So it’s not an enormous RCT – instead  a rather small prospective  cohort. Sometimes the best things, I’m told, come in small packages. Maybe it’s a neat, well designed study with some impressive results which could be up-scaled into a multicentre RCT. We can hope…



What actually happened to the patients?

So there was no randomising, placebos, standard therapy or anything fancy. They gave some etomidate  to their patients and measured what happened, and then drew conclusions about it. Let’s look in more detail.

Their primary outcome was achievement of adequate sedation as demonstrated by Wisconsin Sedation Score and successful completion of a painful procedure after standard dose fentanyl and study dose etomidate.

The patients received at 1µg/kg IV fentanyl (unless they’d already had opioids, in which case they got 0.5µg/kg fentanyl), then within 1-2 mins they received an etomidate bolus of 0.1mg/kg (in the first 10 patients in the study – this proved to be inadequate, so subsequently they increased the etomidate  bolus to 0.2mg/kg). If they weren’t quite sedated enough, they could then have 0.1mg/kg more etomidate to maximum 0.3mg/kg.

Hmmmm, that dose sounds familiar. Haven’t I read that somewhere? Ah, yes – here:

Hang on – doesn’t that excerpt from the BNF say “induction of anaesthesia”? With the same dose? Yes, it does. More on that later…

Patients were monitored with vital signs, pulse oximetry, Bispectral Index Scoring (BIS – measure of sedation, although in 8 patients it wouldn’t trace accurately), and ETCO2 monitoring (as a proxy for evidence of respiratory depression – controversial in itself).

Sedation was assessed using BIS and the Wisconsin sedation scale (subjectively scored by someone – they don’t tell us who). Satisfaction scoring was completed by the ED physician, the ED nurse, the provider of the procedure and the parent. Adverse events were  recorded by trained observer nursing staff.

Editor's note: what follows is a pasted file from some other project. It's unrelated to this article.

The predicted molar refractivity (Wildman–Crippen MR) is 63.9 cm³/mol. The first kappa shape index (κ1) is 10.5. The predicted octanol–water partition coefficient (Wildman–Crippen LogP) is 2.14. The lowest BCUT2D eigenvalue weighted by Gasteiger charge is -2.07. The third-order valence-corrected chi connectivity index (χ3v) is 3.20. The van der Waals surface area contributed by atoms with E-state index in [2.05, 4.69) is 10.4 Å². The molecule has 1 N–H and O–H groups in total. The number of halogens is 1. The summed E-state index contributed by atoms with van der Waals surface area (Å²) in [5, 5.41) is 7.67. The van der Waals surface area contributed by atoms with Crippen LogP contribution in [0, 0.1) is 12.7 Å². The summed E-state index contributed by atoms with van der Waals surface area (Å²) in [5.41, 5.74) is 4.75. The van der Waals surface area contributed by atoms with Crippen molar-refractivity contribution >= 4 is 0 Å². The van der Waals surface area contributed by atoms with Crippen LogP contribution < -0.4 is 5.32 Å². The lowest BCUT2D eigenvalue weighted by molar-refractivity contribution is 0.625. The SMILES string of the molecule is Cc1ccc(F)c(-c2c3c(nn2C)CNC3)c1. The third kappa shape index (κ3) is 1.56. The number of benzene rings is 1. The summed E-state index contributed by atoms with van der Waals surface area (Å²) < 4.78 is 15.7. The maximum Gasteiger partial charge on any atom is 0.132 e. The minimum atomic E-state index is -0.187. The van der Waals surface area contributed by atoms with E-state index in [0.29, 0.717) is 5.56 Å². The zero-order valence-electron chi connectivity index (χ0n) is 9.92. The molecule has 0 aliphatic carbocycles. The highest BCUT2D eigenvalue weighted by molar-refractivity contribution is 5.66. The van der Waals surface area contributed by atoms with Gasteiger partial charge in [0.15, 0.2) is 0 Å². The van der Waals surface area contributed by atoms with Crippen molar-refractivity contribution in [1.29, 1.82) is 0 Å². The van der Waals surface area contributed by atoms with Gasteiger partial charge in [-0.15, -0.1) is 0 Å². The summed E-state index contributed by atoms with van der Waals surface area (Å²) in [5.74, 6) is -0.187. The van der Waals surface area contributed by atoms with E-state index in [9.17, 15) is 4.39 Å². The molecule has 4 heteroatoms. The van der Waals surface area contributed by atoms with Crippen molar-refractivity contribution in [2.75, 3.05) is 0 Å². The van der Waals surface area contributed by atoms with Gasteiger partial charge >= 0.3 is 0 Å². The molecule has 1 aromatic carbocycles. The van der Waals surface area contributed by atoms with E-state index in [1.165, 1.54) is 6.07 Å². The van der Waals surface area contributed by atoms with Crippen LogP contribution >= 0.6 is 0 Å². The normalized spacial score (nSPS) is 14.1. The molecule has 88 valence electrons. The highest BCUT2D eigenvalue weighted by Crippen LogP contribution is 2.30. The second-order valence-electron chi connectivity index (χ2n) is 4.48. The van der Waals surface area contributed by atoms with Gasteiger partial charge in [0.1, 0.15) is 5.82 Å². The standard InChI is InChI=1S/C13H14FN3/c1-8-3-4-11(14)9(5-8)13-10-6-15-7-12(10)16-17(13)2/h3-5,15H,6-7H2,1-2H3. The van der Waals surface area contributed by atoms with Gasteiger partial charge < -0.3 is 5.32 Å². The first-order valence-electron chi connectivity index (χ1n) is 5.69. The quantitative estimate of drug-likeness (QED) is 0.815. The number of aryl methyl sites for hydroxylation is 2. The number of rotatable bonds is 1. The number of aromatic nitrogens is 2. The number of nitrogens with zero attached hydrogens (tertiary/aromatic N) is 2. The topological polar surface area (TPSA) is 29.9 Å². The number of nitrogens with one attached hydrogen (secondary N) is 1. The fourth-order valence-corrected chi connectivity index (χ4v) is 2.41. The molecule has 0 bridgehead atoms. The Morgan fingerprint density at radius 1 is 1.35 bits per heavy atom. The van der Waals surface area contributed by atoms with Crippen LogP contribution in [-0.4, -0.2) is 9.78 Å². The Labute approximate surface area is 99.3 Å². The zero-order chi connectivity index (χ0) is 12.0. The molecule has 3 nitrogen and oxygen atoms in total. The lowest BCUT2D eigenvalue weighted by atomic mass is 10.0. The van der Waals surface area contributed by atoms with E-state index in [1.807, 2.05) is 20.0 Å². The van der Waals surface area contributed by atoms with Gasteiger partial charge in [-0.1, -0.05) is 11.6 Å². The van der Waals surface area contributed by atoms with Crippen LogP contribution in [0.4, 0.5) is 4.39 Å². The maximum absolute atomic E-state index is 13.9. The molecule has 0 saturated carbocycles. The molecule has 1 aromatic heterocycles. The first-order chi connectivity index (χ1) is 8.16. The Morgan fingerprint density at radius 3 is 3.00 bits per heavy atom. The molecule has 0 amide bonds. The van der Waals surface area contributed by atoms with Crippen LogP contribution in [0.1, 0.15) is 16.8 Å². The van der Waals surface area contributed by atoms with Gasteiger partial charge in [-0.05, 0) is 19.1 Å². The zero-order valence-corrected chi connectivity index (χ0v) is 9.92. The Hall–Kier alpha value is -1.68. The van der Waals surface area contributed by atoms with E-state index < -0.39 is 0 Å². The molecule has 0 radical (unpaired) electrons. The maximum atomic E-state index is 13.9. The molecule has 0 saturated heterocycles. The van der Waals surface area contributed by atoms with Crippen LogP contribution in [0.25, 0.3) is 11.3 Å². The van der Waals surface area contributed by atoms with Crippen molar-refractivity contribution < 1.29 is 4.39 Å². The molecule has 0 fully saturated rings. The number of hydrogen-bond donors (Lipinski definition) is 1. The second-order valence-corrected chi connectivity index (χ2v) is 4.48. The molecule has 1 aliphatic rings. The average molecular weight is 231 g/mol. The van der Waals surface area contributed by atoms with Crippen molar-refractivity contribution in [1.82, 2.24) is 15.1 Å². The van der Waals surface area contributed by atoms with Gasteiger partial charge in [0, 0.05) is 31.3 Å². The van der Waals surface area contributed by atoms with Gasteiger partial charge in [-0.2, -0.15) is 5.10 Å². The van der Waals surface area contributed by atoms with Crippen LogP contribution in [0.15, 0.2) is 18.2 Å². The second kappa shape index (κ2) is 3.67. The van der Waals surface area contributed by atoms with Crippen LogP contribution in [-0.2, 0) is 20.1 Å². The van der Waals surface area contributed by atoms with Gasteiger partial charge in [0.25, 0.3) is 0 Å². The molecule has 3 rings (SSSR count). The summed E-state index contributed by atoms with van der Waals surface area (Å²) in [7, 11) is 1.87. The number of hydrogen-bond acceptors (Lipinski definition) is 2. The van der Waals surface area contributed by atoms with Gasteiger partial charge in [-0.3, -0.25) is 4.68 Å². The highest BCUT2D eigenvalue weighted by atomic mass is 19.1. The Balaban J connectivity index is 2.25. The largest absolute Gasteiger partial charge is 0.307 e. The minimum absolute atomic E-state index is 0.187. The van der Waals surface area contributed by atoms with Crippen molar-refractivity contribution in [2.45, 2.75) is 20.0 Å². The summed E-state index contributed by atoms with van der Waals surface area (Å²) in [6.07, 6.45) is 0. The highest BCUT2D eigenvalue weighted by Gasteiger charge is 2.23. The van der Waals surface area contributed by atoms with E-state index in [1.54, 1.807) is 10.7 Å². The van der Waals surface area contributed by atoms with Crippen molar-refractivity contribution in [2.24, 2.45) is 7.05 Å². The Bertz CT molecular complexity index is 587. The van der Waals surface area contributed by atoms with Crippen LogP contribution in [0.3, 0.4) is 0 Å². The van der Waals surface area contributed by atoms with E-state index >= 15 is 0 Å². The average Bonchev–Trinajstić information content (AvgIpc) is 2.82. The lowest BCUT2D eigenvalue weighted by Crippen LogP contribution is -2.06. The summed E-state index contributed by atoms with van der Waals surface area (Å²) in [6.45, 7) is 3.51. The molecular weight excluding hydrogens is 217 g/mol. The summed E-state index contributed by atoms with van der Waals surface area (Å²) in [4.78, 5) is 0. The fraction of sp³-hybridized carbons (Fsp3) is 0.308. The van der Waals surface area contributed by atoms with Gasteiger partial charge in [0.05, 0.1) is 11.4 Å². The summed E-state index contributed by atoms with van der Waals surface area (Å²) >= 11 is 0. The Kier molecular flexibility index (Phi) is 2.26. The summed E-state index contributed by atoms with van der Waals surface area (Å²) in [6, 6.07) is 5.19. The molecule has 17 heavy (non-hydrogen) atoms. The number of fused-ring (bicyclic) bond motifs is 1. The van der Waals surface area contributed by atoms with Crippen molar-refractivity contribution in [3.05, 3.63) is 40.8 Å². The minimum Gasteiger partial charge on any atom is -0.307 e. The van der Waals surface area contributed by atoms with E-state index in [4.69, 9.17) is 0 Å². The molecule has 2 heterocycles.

What happened to the subjects?

The procedure was a success in 59/60 patients. Median sedation time (etomidate to discharge-ready) was 21 minutes. That’s pretty impressive compared with ketamine but hang on – the range was 8-100 minutes. 100 minutes?! I’d be a little concerned by a child sedated for 100 minutes in my ED…

The authors give mean and median sedation scores by etomidate dose, which are pretty modest in themselves, but again the ranges are interesting. For the 0.2mg/kg patients, the median sedation score ranged from 1-5 (almost anaesthesia to barely sedated). In the 0.3mg/kg patients, the median sedation score ranged from 3-6 (conscious sedation to not sedated at all). Doesn’t this make etomidate seem a little… well… unpredictable.





Before you go please don’t forget to…



Cite this article as: Natalie May, "If it ain’t broke… Etomidate for paediatric sedation.," in St.Emlyn's, September 13, 2012, https://www.stemlynsblog.org/if-it-aint-broke/.

5 thoughts on “If it ain’t broke… Etomidate for paediatric sedation.”

  1. So, I’m guessing that you’re not going for etomidate then?

    Any thoughts on adrenal suppression in kids? That’s one of the concerns in big children (adults).

    In adults I very, very, very rarely use it. Maybe once a year? This year in one patient with hypotension and VT who was SICK and needed some VIRWEB to make better


    VIRWEB – Virchester West Electricity Board aka Defibrillation.

    1. Seem to recollect less evidence of adrenal suppression in kids but this being used as one (of many) reasons not to introduce etomidate in several institutions I’ve worked in. Congrats to Natalie on a great deconstruction of this – IMHO paed sedation drug options are really straightforward: nitrous oxide (+ LAT where necessary) and ketamine. Everything else is simply showing off.

    1. Interesting! I’ve no experience with nebulised opiates. Intranasal spray yes, but nebulised, through a mask nebuliser then not something I’ve done.

      Since ket has such great analgesic properties what’s the advantage of adding another analgesic???